I recently read the late Stanford University economist Nathan Rosenberg’s excellent 1981 paper “Why in America?” (which is reprinted as Chapter 6 in the 1994 collection of some of Rosenberg’s papers, Exploring the Black Box ). In this paper, Rosenberg mentions a fact about 19th-century America that casts further doubt on the so-called “new history of capitalism ” – the “history” that purports to show that American capitalism and economic growth are chiefly, or at least largely, the product of chattel slavery.
Here’s Rosenberg (from pages 116-117 of the 1994 reprint of the paper):
An abundance of natural resources means, in economic terms, that it is rational to employ methods of production which are resource intensive. Much of American inventive activity in the first half of the nineteenth century aimed at substituting abundant natural resources for scarcer labor and capital …. The substitution of abundant wood for scarce labor was, in fact, highly rational….
In the gunmaking trade, usually regarded as the locus classicus of the distinctly American mass-production technology, some of the most original contributions were in the development and elaboration of a set of lathes for shaping the gunstock with a minimum amount of labor….
What is the relevance of these woodworking and agricultural machines to the emergence, by midcentury, of the American system of manufactures? The essential point is that resource abundance provided an incentive in America to explore the possibilities of certain new machine technologies easier and more deeply than in Europe.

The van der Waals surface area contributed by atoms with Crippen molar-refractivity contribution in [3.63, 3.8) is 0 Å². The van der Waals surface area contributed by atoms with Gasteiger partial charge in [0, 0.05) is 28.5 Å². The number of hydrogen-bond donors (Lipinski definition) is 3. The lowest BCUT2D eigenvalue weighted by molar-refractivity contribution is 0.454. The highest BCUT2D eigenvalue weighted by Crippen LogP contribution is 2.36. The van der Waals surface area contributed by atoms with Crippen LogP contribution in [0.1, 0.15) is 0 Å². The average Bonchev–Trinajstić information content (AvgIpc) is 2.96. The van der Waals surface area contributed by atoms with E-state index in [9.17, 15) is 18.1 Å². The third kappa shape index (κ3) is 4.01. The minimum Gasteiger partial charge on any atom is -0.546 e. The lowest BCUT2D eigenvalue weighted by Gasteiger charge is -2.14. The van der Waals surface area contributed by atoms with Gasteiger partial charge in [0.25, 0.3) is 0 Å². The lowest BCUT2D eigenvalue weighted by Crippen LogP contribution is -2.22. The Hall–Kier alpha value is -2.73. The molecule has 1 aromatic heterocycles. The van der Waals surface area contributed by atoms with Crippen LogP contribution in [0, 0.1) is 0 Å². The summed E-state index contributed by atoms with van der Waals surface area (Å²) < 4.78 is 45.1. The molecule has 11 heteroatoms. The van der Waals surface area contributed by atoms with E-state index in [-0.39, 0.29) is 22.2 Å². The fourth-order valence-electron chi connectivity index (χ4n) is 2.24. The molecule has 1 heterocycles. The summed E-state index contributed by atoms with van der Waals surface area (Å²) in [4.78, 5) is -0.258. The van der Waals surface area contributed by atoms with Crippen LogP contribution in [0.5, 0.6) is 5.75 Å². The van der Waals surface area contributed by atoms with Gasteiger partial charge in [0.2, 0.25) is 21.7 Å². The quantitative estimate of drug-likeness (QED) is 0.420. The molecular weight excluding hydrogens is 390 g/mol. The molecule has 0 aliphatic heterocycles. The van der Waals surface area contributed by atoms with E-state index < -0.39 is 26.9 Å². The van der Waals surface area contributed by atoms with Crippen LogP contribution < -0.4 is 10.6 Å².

As Paul Romer, in 1996 , summarized Rosenberg’s point,
Entrepreneurs and inventors developed specialized machines that economized on human effort and made prolific use of the natural resources and energy that were available.
The lesson to draw about the so-called “new history of capitalism” from Rosenberg’s point is straightforward. Because distinctive American innovation in the first half of the 19th century – the half of that century in which slavery still existed in some of the United States – was aimed at economizing on labor, this innovation is not explained by the availability of artificially cheap labor in the American south. Indeed, the bulk of the 19th-century American entrepreneurs who innovated – the bulk of the Americans who are truly responsible for driving forward American capitalism – were driven to do what they did by the unusual scarcity in America of labor relative to land and other natural resources. If American capitalism were rooted in slavery, nineteenth century innovation would not have been aimed at economizing on labor but, instead, at using labor more intensely.
There are, of course, many reasons in addition to the one identified here for dismissing the “new history of capitalism” as the bunk that it is. Indeed, the reason identified here is hardly the most fundamental or important one. And I do not claim any originality in pointing out the reason that I here point out. But it’s nevertheless a reason worth mentioning.